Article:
SALT LAKE CITY, Utah — Batteries have come a long way over the years, but there are still improvements that can be made, especially when it comes to how long it takes to charge them.
Dr. Tao Gao, an Assistant Professor of Chemical Engineering at the University of Utah, wrote a research paper opening the door to creating a battery that can be recharged quicker than existing ones.
"My research is the first step towards that goal because in order to achieve that goal we need to understand the physical limitations of that," said Gao.
How quickly a lithium-ion battery can recharge is impacted by something known as “lithium plating.”
This is a side reaction that happens when lithium-ions are put into graphite particles too fast.
Gao compares the operation of a lithium-ion battery to a ping pong ball being batted back and forth on a table.
The ball, or lithium-ion, travels from the positive electrode to the negative electrode during the charging process.
The charging rate is similar to how fast the ball travels.
Lithium plating happens when the lithium-ion moves too fast and the graphite particles in the battery fail to catch it.
Limitations of charging lithium-ion batteries faster include the increased danger of catching fire or exploding and limiting how long they last in the long run.
The ultimate goal of this research is to provide a way for batteries to charge faster whether that's in smartphones, laptops, and electric vehicles (EVs) like Teslas, so you can spend less time waiting to charge and more time on the go.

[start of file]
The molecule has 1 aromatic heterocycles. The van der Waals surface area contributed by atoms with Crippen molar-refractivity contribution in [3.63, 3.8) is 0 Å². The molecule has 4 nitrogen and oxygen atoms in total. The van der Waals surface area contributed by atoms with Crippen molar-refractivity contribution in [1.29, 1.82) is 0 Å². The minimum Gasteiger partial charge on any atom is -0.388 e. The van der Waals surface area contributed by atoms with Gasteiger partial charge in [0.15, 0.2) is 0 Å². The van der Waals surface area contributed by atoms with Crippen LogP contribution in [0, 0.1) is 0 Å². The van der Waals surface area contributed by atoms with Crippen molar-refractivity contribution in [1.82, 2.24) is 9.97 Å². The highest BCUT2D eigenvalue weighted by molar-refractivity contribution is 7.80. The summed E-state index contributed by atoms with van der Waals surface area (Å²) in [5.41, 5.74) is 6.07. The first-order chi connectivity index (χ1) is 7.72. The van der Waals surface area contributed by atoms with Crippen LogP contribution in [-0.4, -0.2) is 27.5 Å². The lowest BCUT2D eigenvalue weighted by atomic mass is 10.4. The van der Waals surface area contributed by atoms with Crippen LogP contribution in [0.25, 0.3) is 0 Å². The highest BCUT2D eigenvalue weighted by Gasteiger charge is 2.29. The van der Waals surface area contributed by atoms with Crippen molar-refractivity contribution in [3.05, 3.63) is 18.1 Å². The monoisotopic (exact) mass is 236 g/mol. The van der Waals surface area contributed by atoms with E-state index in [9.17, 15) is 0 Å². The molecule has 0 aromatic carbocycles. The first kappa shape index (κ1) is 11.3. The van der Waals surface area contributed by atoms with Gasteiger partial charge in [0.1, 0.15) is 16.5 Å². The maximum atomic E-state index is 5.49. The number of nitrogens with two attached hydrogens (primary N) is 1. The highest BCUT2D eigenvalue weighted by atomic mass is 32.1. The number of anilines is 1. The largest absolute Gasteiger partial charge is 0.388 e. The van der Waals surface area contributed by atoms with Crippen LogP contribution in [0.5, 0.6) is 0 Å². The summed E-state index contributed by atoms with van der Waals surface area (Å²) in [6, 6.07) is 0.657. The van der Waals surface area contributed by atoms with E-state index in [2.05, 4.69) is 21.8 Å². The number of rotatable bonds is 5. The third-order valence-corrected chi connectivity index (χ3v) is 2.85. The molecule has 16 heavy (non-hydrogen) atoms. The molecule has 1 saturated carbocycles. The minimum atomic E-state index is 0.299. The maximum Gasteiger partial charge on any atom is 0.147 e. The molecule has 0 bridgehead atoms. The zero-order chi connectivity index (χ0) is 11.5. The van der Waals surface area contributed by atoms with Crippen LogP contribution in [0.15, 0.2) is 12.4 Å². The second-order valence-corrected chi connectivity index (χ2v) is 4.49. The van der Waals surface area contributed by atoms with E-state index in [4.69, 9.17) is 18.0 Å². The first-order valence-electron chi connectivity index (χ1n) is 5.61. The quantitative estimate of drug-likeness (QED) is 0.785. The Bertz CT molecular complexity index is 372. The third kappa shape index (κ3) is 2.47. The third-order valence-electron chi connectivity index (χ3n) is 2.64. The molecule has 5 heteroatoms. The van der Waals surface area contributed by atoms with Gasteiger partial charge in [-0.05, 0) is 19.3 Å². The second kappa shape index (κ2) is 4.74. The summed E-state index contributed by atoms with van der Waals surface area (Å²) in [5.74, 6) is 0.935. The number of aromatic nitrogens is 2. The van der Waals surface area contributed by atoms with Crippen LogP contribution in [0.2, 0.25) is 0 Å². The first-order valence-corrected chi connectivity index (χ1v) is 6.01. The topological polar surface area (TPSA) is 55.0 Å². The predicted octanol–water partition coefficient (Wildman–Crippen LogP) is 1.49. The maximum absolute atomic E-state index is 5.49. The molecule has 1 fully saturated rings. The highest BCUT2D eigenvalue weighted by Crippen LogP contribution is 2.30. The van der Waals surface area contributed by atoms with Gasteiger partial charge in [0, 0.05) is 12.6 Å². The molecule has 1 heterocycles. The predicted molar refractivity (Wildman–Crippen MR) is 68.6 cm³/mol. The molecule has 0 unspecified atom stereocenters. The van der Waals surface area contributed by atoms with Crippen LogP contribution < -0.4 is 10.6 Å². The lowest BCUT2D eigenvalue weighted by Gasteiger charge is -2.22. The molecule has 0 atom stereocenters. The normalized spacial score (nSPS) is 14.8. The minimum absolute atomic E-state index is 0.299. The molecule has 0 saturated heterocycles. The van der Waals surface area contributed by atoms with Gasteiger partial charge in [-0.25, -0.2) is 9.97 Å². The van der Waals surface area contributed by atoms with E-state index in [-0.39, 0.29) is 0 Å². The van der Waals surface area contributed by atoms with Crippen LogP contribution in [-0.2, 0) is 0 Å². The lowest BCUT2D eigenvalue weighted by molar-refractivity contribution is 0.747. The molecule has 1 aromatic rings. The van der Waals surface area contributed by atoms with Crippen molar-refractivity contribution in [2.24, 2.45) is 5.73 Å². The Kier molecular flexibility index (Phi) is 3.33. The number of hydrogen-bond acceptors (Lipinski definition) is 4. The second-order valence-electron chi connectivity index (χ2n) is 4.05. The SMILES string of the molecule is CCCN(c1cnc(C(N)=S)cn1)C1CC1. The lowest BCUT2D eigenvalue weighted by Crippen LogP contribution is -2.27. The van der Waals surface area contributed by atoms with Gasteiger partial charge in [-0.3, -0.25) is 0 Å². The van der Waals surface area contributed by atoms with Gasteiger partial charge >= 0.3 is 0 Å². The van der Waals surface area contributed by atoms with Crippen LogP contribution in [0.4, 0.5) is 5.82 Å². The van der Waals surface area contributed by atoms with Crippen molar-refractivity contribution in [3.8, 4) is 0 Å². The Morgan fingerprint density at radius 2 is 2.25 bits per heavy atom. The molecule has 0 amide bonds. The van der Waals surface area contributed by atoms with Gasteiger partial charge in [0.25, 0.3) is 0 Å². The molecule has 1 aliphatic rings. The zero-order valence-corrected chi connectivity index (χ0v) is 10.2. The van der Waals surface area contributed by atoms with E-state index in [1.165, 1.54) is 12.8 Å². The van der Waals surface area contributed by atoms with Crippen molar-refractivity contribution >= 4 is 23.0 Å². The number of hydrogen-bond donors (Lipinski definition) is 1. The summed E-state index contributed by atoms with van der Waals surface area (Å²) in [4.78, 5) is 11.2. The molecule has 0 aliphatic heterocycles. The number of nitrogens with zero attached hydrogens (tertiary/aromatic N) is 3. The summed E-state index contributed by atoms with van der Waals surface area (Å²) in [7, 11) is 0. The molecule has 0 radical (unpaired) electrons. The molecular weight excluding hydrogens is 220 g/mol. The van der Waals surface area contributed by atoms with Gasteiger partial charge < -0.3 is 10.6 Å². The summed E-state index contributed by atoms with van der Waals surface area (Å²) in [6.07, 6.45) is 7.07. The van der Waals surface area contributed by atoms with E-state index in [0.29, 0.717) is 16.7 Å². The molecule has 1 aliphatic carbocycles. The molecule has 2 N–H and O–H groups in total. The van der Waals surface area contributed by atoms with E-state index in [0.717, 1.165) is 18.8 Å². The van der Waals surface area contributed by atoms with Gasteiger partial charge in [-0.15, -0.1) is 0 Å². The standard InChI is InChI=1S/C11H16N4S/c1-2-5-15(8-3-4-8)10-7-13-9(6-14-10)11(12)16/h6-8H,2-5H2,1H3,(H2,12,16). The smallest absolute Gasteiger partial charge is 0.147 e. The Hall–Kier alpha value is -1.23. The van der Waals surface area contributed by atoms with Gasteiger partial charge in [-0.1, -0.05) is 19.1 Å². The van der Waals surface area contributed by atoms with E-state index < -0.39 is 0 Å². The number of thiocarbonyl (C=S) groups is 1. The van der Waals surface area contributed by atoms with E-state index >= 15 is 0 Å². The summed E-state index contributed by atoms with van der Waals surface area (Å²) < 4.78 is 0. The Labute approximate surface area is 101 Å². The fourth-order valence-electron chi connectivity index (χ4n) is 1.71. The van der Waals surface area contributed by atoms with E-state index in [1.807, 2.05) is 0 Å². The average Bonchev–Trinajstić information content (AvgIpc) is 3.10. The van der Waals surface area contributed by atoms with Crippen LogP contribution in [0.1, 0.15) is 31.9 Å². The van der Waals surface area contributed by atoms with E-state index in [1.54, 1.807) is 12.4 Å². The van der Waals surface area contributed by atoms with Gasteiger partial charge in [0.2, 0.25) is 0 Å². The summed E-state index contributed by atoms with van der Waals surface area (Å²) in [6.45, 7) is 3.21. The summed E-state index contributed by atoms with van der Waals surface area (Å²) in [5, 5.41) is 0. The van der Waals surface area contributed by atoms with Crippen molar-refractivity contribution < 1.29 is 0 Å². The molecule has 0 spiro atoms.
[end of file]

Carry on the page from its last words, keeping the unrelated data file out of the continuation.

Right now it takes about 40 minutes to charge a Tesla Model 3 to 80% battery from close to empty.
While that may seem fast enough already, Dr. Gao said he wants it to be closer to the time it takes to fill up at the gas pump.
"We are aiming to basically reduce the battery’s charging time to within 10 minutes," said Gao.
In order to achieve this goal, Dr. Gao said it comes down to using better battery materials and better battery management.
This basically means changing how the battery charges to make it last longer.
"With an optimized charging method, we should be able to reduce the charging time while not affecting the battery’s durability or safety," said Gao.
The Utah professor thinks smartphone batteries could charge five times faster within the next 3 to 5 years.
As for EV batteries, that could take between 5 and 10 years because EVs like Teslas have about 7,000 battery cells, meaning the process of making them is more difficult when compared to the single batteries in smartphones and tablets.
Dr. Gao’s research can be found in full in the scientific journal Joule.